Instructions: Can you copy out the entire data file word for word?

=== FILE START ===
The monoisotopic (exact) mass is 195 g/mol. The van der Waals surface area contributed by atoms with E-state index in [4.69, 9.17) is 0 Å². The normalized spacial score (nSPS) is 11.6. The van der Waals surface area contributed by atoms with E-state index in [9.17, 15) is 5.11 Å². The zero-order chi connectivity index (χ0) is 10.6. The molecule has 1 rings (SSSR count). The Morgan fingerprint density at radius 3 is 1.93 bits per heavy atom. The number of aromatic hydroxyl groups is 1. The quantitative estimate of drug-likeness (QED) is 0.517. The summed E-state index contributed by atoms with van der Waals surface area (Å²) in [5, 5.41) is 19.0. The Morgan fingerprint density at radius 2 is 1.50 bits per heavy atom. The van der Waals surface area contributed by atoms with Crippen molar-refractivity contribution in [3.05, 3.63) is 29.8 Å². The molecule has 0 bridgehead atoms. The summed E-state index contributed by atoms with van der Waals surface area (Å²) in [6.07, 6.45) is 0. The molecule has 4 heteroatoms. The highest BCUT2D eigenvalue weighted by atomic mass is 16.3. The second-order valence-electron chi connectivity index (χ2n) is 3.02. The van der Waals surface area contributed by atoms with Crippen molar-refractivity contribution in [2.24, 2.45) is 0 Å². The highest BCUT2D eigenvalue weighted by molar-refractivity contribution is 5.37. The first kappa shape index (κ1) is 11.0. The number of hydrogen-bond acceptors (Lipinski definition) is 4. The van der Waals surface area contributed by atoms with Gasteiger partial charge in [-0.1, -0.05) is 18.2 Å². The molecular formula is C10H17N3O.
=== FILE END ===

The monoisotopic (exact) mass is 195 g/mol. The van der Waals surface area contributed by atoms with E-state index in [4.69, 9.17) is 0 Å². The normalized spacial score (nSPS) is 11.6. The van der Waals surface area contributed by atoms with E-state index in [9.17, 15) is 5.11 Å². The zero-order chi connectivity index (χ0) is 10.6. The molecule has 1 rings (SSSR count). The Morgan fingerprint density at radius 3 is 1.93 bits per heavy atom. The number of aromatic hydroxyl groups is 1. The quantitative estimate of drug-likeness (QED) is 0.517. The summed E-state index contributed by atoms with van der Waals surface area (Å²) in [5, 5.41) is 19.0. The Morgan fingerprint density at radius 2 is 1.50 bits per heavy atom. The van der Waals surface area contributed by atoms with Crippen molar-refractivity contribution in [3.05, 3.63) is 29.8 Å². The molecule has 0 bridgehead atoms. The summed E-state index contributed by atoms with van der Waals surface area (Å²) in [6.07, 6.45) is 0. The molecule has 4 heteroatoms. The highest BCUT2D eigenvalue weighted by atomic mass is 16.3. The second-order valence-electron chi connectivity index (χ2n) is 3.02. The van der Waals surface area contributed by atoms with Crippen molar-refractivity contribution in [2.24, 2.45) is 0 Å². The highest BCUT2D eigenvalue weighted by molar-refractivity contribution is 5.37. The first kappa shape index (κ1) is 11.0. The number of hydrogen-bond acceptors (Lipinski definition) is 4. The van der Waals surface area contributed by atoms with Gasteiger partial charge in [-0.1, -0.05) is 18.2 Å². The molecular formula is C10H17N3O.